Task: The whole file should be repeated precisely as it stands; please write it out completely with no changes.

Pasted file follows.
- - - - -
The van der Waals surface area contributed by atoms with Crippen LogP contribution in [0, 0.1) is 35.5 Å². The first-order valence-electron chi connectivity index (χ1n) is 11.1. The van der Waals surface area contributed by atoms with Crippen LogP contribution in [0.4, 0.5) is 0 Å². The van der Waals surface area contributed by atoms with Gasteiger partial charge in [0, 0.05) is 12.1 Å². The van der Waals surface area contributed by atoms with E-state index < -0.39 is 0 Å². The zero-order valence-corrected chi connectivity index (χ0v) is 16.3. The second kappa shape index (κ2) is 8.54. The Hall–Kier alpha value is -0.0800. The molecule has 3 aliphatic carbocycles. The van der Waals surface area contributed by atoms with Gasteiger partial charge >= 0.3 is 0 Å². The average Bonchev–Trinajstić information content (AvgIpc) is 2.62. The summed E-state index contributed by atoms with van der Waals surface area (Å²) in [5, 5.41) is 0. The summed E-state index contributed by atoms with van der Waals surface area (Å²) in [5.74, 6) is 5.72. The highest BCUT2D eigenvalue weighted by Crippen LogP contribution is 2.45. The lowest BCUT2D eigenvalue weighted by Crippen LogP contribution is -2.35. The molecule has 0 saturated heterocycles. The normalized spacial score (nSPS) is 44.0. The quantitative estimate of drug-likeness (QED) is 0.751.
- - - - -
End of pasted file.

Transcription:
The van der Waals surface area contributed by atoms with Crippen LogP contribution in [0, 0.1) is 35.5 Å². The first-order valence-electron chi connectivity index (χ1n) is 11.1. The van der Waals surface area contributed by atoms with Crippen LogP contribution in [0.4, 0.5) is 0 Å². The van der Waals surface area contributed by atoms with Gasteiger partial charge in [0, 0.05) is 12.1 Å². The van der Waals surface area contributed by atoms with E-state index < -0.39 is 0 Å². The zero-order valence-corrected chi connectivity index (χ0v) is 16.3. The second kappa shape index (κ2) is 8.54. The Hall–Kier alpha value is -0.0800. The molecule has 3 aliphatic carbocycles. The van der Waals surface area contributed by atoms with Gasteiger partial charge >= 0.3 is 0 Å². The average Bonchev–Trinajstić information content (AvgIpc) is 2.62. The summed E-state index contributed by atoms with van der Waals surface area (Å²) in [5, 5.41) is 0. The summed E-state index contributed by atoms with van der Waals surface area (Å²) in [5.74, 6) is 5.72. The highest BCUT2D eigenvalue weighted by Crippen LogP contribution is 2.45. The lowest BCUT2D eigenvalue weighted by Crippen LogP contribution is -2.35. The molecule has 0 saturated heterocycles. The normalized spacial score (nSPS) is 44.0. The quantitative estimate of drug-likeness (QED) is 0.751.